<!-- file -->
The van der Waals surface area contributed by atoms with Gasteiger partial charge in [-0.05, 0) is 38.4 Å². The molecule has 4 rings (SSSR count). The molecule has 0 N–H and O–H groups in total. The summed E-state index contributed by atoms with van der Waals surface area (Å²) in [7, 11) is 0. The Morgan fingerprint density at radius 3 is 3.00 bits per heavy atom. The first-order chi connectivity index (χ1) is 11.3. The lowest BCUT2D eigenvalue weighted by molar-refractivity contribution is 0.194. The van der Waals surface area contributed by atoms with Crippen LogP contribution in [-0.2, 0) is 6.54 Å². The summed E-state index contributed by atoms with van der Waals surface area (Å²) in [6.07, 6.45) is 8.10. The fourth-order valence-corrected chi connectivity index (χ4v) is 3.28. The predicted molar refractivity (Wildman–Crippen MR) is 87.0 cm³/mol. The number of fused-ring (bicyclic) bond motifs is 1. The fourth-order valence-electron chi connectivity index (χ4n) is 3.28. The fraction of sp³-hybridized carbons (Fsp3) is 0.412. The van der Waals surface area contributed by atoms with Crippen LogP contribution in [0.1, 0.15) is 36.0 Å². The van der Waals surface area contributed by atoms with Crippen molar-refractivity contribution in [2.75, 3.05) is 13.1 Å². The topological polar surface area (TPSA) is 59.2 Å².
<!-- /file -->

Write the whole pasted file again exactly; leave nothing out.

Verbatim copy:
The van der Waals surface area contributed by atoms with Gasteiger partial charge in [-0.05, 0) is 38.4 Å². The molecule has 4 rings (SSSR count). The molecule has 0 N–H and O–H groups in total. The summed E-state index contributed by atoms with van der Waals surface area (Å²) in [7, 11) is 0. The Morgan fingerprint density at radius 3 is 3.00 bits per heavy atom. The first-order chi connectivity index (χ1) is 11.3. The lowest BCUT2D eigenvalue weighted by molar-refractivity contribution is 0.194. The van der Waals surface area contributed by atoms with Crippen LogP contribution in [-0.2, 0) is 6.54 Å². The summed E-state index contributed by atoms with van der Waals surface area (Å²) in [6.07, 6.45) is 8.10. The fourth-order valence-corrected chi connectivity index (χ4v) is 3.28. The predicted molar refractivity (Wildman–Crippen MR) is 87.0 cm³/mol. The number of fused-ring (bicyclic) bond motifs is 1. The fourth-order valence-electron chi connectivity index (χ4n) is 3.28. The fraction of sp³-hybridized carbons (Fsp3) is 0.412. The van der Waals surface area contributed by atoms with Crippen LogP contribution in [0.1, 0.15) is 36.0 Å². The van der Waals surface area contributed by atoms with Crippen molar-refractivity contribution in [2.75, 3.05) is 13.1 Å². The topological polar surface area (TPSA) is 59.2 Å².